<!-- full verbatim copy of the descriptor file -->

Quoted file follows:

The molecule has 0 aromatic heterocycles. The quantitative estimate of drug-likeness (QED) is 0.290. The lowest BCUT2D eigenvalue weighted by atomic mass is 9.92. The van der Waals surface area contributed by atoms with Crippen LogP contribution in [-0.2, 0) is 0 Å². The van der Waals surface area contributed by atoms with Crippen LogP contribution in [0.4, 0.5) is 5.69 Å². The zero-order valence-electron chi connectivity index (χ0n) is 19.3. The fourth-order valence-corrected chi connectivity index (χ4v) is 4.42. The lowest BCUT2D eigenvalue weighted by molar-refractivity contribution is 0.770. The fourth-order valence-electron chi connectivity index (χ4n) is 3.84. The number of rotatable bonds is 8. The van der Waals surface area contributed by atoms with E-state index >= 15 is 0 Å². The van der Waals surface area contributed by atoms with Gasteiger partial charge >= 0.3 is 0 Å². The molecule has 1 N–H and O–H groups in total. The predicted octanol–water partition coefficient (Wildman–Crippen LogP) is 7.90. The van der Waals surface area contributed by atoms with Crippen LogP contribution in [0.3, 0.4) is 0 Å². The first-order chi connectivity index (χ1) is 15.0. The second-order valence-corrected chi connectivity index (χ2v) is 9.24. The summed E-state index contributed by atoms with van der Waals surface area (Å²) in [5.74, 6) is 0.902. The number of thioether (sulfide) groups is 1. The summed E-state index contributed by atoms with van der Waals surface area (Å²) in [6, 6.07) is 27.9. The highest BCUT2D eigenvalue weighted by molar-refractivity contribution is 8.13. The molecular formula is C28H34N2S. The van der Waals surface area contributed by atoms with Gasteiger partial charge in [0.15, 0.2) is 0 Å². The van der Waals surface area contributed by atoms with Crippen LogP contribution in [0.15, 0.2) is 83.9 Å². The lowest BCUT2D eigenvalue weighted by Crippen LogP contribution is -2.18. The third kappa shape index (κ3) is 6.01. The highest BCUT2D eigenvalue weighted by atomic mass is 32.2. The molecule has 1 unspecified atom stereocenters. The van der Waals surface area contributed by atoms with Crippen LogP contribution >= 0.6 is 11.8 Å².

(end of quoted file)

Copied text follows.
The molecule has 0 aromatic heterocycles. The quantitative estimate of drug-likeness (QED) is 0.290. The lowest BCUT2D eigenvalue weighted by atomic mass is 9.92. The van der Waals surface area contributed by atoms with Crippen LogP contribution in [-0.2, 0) is 0 Å². The van der Waals surface area contributed by atoms with Crippen LogP contribution in [0.4, 0.5) is 5.69 Å². The zero-order valence-electron chi connectivity index (χ0n) is 19.3. The fourth-order valence-corrected chi connectivity index (χ4v) is 4.42. The lowest BCUT2D eigenvalue weighted by molar-refractivity contribution is 0.770. The fourth-order valence-electron chi connectivity index (χ4n) is 3.84. The number of rotatable bonds is 8. The van der Waals surface area contributed by atoms with E-state index >= 15 is 0 Å². The van der Waals surface area contributed by atoms with Gasteiger partial charge >= 0.3 is 0 Å². The molecule has 1 N–H and O–H groups in total. The predicted octanol–water partition coefficient (Wildman–Crippen LogP) is 7.90. The van der Waals surface area contributed by atoms with Crippen LogP contribution in [0.3, 0.4) is 0 Å². The first-order chi connectivity index (χ1) is 15.0. The second-order valence-corrected chi connectivity index (χ2v) is 9.24. The summed E-state index contributed by atoms with van der Waals surface area (Å²) in [5.74, 6) is 0.902. The number of thioether (sulfide) groups is 1. The summed E-state index contributed by atoms with van der Waals surface area (Å²) in [6, 6.07) is 27.9. The highest BCUT2D eigenvalue weighted by molar-refractivity contribution is 8.13. The molecular formula is C28H34N2S. The van der Waals surface area contributed by atoms with Gasteiger partial charge in [0.15, 0.2) is 0 Å². The van der Waals surface area contributed by atoms with Crippen LogP contribution in [0.15, 0.2) is 83.9 Å². The lowest BCUT2D eigenvalue weighted by Crippen LogP contribution is -2.18. The third kappa shape index (κ3) is 6.01. The highest BCUT2D eigenvalue weighted by atomic mass is 32.2. The molecule has 1 unspecified atom stereocenters. The van der Waals surface area contributed by atoms with Crippen LogP contribution >= 0.6 is 11.8 Å².